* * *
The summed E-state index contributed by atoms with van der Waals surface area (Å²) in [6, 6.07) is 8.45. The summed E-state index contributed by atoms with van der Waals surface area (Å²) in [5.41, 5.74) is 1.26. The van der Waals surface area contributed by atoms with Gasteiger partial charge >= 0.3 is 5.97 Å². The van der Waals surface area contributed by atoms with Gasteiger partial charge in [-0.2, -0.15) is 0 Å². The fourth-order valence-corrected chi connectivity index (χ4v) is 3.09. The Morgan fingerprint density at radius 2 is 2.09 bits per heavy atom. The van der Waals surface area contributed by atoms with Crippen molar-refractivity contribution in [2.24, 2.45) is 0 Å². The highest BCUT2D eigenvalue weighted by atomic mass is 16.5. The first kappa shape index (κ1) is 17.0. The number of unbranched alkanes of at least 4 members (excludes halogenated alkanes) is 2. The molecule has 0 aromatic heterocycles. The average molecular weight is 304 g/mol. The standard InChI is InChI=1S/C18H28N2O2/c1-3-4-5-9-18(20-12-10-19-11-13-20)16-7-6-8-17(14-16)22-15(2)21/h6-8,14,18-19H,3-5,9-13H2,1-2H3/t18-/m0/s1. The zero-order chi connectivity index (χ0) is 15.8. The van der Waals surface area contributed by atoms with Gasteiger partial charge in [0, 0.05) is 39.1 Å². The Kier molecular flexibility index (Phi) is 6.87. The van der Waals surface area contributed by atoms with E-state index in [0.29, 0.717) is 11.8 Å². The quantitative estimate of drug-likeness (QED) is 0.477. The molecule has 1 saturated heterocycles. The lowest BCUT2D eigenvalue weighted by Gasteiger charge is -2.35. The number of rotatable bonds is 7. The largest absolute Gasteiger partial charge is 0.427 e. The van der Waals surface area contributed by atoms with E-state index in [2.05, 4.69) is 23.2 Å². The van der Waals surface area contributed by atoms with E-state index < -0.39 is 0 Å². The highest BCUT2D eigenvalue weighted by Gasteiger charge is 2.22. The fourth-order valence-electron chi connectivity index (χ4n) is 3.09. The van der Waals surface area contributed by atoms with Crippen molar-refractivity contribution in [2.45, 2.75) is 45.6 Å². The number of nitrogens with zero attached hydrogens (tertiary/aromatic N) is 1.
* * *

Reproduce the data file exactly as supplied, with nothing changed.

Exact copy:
The summed E-state index contributed by atoms with van der Waals surface area (Å²) in [6, 6.07) is 8.45. The summed E-state index contributed by atoms with van der Waals surface area (Å²) in [5.41, 5.74) is 1.26. The van der Waals surface area contributed by atoms with Gasteiger partial charge >= 0.3 is 5.97 Å². The van der Waals surface area contributed by atoms with Gasteiger partial charge in [-0.2, -0.15) is 0 Å². The fourth-order valence-corrected chi connectivity index (χ4v) is 3.09. The Morgan fingerprint density at radius 2 is 2.09 bits per heavy atom. The van der Waals surface area contributed by atoms with Crippen molar-refractivity contribution in [2.24, 2.45) is 0 Å². The highest BCUT2D eigenvalue weighted by atomic mass is 16.5. The first kappa shape index (κ1) is 17.0. The number of unbranched alkanes of at least 4 members (excludes halogenated alkanes) is 2. The molecule has 0 aromatic heterocycles. The average molecular weight is 304 g/mol. The standard InChI is InChI=1S/C18H28N2O2/c1-3-4-5-9-18(20-12-10-19-11-13-20)16-7-6-8-17(14-16)22-15(2)21/h6-8,14,18-19H,3-5,9-13H2,1-2H3/t18-/m0/s1. The zero-order chi connectivity index (χ0) is 15.8. The van der Waals surface area contributed by atoms with Gasteiger partial charge in [0, 0.05) is 39.1 Å². The Kier molecular flexibility index (Phi) is 6.87. The van der Waals surface area contributed by atoms with E-state index in [0.29, 0.717) is 11.8 Å². The quantitative estimate of drug-likeness (QED) is 0.477. The molecule has 1 saturated heterocycles. The lowest BCUT2D eigenvalue weighted by Gasteiger charge is -2.35. The number of rotatable bonds is 7. The largest absolute Gasteiger partial charge is 0.427 e. The van der Waals surface area contributed by atoms with E-state index in [2.05, 4.69) is 23.2 Å². The van der Waals surface area contributed by atoms with E-state index < -0.39 is 0 Å². The highest BCUT2D eigenvalue weighted by Gasteiger charge is 2.22. The fourth-order valence-electron chi connectivity index (χ4n) is 3.09. The van der Waals surface area contributed by atoms with Crippen molar-refractivity contribution in [2.45, 2.75) is 45.6 Å². The number of nitrogens with zero attached hydrogens (tertiary/aromatic N) is 1.